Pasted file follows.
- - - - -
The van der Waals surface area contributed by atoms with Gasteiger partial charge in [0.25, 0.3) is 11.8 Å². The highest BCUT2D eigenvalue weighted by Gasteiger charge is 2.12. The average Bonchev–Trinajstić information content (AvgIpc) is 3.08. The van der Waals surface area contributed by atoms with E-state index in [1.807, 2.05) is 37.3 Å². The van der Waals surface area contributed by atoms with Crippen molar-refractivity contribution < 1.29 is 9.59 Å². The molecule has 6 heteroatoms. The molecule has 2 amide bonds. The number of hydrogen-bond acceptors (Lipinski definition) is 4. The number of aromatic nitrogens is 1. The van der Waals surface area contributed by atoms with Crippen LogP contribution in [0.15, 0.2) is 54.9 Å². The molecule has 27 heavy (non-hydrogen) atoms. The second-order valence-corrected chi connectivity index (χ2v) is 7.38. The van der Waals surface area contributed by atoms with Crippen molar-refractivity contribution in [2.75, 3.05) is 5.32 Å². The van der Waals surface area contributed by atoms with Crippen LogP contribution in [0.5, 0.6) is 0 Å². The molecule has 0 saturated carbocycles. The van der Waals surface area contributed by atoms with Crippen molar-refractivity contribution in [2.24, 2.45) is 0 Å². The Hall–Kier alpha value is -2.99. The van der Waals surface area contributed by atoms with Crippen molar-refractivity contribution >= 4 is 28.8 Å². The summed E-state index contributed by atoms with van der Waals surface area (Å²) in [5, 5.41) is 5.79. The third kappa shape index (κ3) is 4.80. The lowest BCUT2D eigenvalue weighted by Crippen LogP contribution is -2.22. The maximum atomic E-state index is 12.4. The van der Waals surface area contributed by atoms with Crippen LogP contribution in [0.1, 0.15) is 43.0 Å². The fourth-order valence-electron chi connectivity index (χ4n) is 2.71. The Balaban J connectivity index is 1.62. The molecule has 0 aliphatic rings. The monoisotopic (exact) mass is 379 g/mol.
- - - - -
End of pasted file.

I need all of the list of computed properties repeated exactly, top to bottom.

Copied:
The van der Waals surface area contributed by atoms with Gasteiger partial charge in [0.25, 0.3) is 11.8 Å². The highest BCUT2D eigenvalue weighted by Gasteiger charge is 2.12. The average Bonchev–Trinajstić information content (AvgIpc) is 3.08. The van der Waals surface area contributed by atoms with E-state index in [1.807, 2.05) is 37.3 Å². The van der Waals surface area contributed by atoms with Crippen molar-refractivity contribution < 1.29 is 9.59 Å². The molecule has 6 heteroatoms. The molecule has 2 amide bonds. The number of hydrogen-bond acceptors (Lipinski definition) is 4. The number of aromatic nitrogens is 1. The van der Waals surface area contributed by atoms with Crippen LogP contribution in [0.15, 0.2) is 54.9 Å². The molecule has 27 heavy (non-hydrogen) atoms. The second-order valence-corrected chi connectivity index (χ2v) is 7.38. The van der Waals surface area contributed by atoms with Crippen molar-refractivity contribution in [2.75, 3.05) is 5.32 Å². The van der Waals surface area contributed by atoms with Crippen LogP contribution in [0.5, 0.6) is 0 Å². The molecule has 0 saturated carbocycles. The van der Waals surface area contributed by atoms with Crippen molar-refractivity contribution in [2.24, 2.45) is 0 Å². The Hall–Kier alpha value is -2.99. The van der Waals surface area contributed by atoms with Crippen molar-refractivity contribution >= 4 is 28.8 Å². The summed E-state index contributed by atoms with van der Waals surface area (Å²) in [5, 5.41) is 5.79. The third kappa shape index (κ3) is 4.80. The lowest BCUT2D eigenvalue weighted by Crippen LogP contribution is -2.22. The maximum atomic E-state index is 12.4. The van der Waals surface area contributed by atoms with Crippen LogP contribution in [0.1, 0.15) is 43.0 Å². The fourth-order valence-electron chi connectivity index (χ4n) is 2.71. The Balaban J connectivity index is 1.62. The molecule has 0 aliphatic rings. The monoisotopic (exact) mass is 379 g/mol.